"In a carefully written and researched book, the authors vividly recreate for the scholar and general reader this period of Texas history, which through the years has been distorted by myth and legend . . . fascinating, even entertaining reading for which the authors deserve praise." --Beaumont Enterprise

"Their book tells us much about the life and work of the buffalo hunters and the dying Plains Indian culture, as well as the character composition of both white and red men. . . . Well illustrated with drawings and rare black and white photographs, this history and archeology of the 1874 trading post Adobe Walls is a definitive work." --Amarillo Sunday News-Globe

"For all those people who are interested in the history, historic archeology, or Indian wars history of the Texas Panhandle and/or the Southern Plains, this book is a must for their library." --Bulletin of the Texas Archeological Society

". . . authoritative and extensively documented but, above all, readable account." --The North San Antonio Times

"At long last, we have the book, the definitive statement, on one of the most fascinating sites and incidents in the history of Texas, The Battle of Adobe Walls. . . . You will never need another volume on Adobe Walls; this one will do the trick nicely. And the work will serve as a model for historians and archaeologists joining to study other historical sites in the U.S." --Old West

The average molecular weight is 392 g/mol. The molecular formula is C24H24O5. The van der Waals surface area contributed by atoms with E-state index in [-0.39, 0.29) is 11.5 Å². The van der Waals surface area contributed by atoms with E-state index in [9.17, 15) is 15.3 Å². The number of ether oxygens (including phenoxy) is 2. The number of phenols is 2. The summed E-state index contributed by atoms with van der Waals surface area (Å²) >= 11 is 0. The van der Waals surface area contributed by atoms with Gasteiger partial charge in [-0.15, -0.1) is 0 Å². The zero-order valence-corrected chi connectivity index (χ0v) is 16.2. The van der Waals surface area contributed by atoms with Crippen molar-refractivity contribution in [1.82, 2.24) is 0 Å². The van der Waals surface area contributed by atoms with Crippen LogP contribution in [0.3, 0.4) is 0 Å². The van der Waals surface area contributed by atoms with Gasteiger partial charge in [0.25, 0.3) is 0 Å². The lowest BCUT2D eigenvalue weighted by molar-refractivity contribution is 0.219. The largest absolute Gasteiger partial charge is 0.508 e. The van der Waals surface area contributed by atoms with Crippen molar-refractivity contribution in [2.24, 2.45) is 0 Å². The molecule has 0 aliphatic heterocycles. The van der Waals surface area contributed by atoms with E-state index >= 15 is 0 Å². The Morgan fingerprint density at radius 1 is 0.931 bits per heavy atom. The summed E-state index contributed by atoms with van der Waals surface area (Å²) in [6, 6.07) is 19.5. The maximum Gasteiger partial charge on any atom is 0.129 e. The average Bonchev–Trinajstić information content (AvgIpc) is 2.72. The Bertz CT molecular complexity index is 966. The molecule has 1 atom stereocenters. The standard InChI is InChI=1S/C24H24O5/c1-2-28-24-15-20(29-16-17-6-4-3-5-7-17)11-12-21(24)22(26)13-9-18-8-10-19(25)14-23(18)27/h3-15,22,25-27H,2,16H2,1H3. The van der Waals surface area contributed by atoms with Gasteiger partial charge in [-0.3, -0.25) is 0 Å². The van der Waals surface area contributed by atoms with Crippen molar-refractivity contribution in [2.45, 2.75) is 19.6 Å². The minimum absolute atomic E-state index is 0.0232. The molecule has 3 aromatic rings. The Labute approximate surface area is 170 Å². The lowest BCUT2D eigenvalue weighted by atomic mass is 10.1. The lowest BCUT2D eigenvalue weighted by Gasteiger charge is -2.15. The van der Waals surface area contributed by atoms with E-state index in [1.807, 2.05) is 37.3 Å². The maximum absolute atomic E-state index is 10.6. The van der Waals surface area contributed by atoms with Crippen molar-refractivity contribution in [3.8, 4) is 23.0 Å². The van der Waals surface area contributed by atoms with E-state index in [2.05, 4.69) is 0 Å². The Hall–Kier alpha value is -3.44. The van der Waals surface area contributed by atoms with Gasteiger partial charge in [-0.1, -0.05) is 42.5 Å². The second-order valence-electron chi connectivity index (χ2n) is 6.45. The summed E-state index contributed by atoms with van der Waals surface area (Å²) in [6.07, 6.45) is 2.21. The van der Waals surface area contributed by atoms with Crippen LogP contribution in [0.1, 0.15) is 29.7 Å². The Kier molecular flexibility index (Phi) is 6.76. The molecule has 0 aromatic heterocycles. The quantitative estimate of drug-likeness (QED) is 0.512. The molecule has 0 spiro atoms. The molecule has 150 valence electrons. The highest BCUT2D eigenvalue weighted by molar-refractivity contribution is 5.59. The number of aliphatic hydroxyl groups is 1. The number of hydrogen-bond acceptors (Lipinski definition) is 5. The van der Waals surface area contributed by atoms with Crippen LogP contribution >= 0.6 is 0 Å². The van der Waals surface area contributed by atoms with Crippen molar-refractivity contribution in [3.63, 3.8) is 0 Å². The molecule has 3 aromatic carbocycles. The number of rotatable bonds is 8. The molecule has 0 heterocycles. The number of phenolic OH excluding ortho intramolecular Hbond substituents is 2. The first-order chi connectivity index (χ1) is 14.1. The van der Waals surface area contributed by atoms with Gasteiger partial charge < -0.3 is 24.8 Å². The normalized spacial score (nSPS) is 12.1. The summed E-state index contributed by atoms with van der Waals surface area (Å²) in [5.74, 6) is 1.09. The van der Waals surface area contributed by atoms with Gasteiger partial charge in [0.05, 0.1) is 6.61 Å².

"The number of magazine and newspaper articles which have been written about the buffalo hunter-Indian battle at Adobe Walls is truly astounding. On the other hand, movie makers have not touched it, novelists have scarcely done so and no serious author has, until now, written a book about it. . . .Adobe Walls does for the Buffalo hide hunters something of what has been accomplished in detail for the trappers, voyageurs and traders who preceded them in the long history of exploitation of our continent's natural resources. It is a fascinating and informative work that will be useful to a wide range of historians, collectors, curators, hobbyists and Western history buffs." --The Museum of the Fur Trade Quarterly

" . . . it represents both "good" archaeology and sound history. . . . If it stopped as a history, Adobe Walls would represent a significant document. Combining first-rate history and historiography (which occupies about half the text) with a thorough, if not esthetic, archaeological excavation replete with near state-of-the-art data recovery and documentation, however, takes this book much further. . . . The archaeological portion of the volume could stand alone as a well-written and engaging site report, but to the authors' great credit it is effectively integrated with the historical treatment to produce a finished product quite literally greater than the sum of its parts. . . . Adobe Walls is, I believe, a milestone in the historical archaeology of the Southern Plains and an eloquent testimony to the cooperation of scholars with two different but obviously complimentary perspectives." --Journal of American History